June 2012


Doctrine divides, Action unites

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Business as Usual for Burma

Burma Partnership

With the gold rush for Burma’s plentiful resources already upon the country, the New Myanmar Investment Summit that was held in Rangoon during the week of June 11 was an opportunity for Thein Sein’s government to show the world that Burma is, indeed, ready for a rapid increase of foreign investment. In a televised speech, President Thein Sein announced that a new foreign investment law will be enacted soon. The same week news emerged that foreign companies will be granted a five-year tax holiday and will be allowed 100 percent ownership in certain sectors, though not in the energy industry. The reality, however, is that Burma is far from ready, and warnings have already been sounded.

One such warning was issued by Daw Aung San Suu Kyi in a speech for the International Labor Organization (ILO) in Geneva: “The Myanma Oil and Gas Enterprise [MOGE], . . . with which all foreign participation in the energy sector takes place through joint venture arrangements, lacks both transparency and accountability at present.” Previous investment in the oil and gas sectors has resulted in increased militarization around projects leading to human rights abuses, such as land confiscation, forced displacement, torture, rape and even killings. That MOGE, the same entity that was directly responsible for these violations, will now be dealing with any foreign investor in the oil and gas sectors has not been a deterrent, however. Nine overseas firms from Asia and Europe have signed exploration deals with the state-owned company since March. Daw Aung San Suu Kyi’s warnings, it appears, will not be heeded by resource-hungry energy firms desperate to capitalize on Burma’s opening, regardless of any moral concerns.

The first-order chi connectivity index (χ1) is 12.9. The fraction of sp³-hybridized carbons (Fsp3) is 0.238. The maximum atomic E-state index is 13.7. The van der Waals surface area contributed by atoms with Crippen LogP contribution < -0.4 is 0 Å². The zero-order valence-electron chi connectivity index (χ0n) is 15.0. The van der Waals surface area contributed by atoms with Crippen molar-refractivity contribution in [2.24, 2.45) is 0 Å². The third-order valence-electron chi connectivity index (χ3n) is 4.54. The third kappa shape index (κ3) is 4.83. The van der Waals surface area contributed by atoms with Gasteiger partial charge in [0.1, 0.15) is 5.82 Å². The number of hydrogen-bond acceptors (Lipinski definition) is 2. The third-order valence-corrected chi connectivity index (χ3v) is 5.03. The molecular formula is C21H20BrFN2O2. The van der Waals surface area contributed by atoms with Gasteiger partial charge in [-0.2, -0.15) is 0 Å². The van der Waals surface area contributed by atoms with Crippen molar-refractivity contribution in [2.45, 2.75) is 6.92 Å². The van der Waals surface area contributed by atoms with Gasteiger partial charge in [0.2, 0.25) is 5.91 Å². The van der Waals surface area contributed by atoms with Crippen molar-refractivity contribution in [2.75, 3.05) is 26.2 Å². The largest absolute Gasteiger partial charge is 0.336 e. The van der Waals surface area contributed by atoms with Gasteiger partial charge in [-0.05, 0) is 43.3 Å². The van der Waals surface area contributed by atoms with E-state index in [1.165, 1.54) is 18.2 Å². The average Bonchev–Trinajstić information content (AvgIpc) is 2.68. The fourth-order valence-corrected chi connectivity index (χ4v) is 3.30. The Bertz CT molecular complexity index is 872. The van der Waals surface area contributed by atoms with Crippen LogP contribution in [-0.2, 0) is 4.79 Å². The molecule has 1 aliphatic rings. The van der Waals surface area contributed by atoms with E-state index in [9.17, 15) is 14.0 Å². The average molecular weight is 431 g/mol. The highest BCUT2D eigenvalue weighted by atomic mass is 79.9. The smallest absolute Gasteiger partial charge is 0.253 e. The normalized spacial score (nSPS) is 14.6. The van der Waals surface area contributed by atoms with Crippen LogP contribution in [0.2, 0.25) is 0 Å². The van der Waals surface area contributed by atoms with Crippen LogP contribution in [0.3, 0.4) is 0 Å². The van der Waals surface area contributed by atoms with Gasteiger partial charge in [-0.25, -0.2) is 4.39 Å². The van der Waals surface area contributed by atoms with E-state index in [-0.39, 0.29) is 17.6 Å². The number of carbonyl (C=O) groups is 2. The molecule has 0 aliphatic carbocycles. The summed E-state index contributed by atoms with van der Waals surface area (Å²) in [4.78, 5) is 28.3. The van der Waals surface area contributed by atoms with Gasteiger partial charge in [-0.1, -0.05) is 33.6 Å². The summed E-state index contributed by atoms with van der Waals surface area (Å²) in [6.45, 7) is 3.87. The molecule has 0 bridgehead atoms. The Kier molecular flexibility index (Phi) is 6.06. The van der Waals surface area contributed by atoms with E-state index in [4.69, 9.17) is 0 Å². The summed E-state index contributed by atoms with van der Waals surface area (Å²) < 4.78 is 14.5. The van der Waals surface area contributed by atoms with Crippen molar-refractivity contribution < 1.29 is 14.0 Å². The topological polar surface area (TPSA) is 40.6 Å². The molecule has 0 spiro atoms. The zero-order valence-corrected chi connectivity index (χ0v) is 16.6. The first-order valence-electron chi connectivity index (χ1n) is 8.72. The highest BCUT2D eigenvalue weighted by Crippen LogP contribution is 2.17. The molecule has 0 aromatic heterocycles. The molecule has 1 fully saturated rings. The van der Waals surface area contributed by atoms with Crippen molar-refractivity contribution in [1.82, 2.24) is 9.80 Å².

The business environment in Burma, however, may yet show its true colors. One such example was at the investment summit whereby bureaucratic incompetence and confusion over the issuance of visas led to many investors being turned away from Rangoon airport and having to purchase new flights back home. As one businessman summarized, “What does this mean for openness and investment in [Burma] if investors can’t even get through the airport gates.”

It is also worth noting that, along with this lack of capacity to deal with the influx of new arrivals that have been announced, such as Coke and 7-Eleven, Burma is still ranked as 180 out of 182 nations in Transparency International’s Corruption Perception Index. Rhetoric encouraging foreign investors by President Thein Sein does not change this phenomenon. With corruption ingrained at every level of authority, investors are likely to get their fingers burnt.

What does this mean for the people of Burma?

With all this talk of investment, more and more reports of land confiscations have emerged over the last few months, leaving people with inadequate compensation or simply homeless as those with power seek to gain from the imminent flow of money. With the rule of law still extremely weak, these people have no credible avenue to seek redress. Therefore, the gold rush, particularly in the oil and gas sectors, has the potential to further disenfranchise the people of Burma as political reforms have yet to make an impact for the majority of people on the ground. It is vital that foreign investors take into account that the unaccountable system lacking in transparency that they will be dealing with if they invest in Burma too soon has the potential to further exacerbate human rights violations, thus implicating themselves in such abuses.

* Burma Partnership is a network of organizations throughout the Asia-Pacific region that advocate and work toward realizing a movement for democracy and human rights in Burma. Based in Thailand, it acts as a link between groups inside the country and solidarity organizations around the world.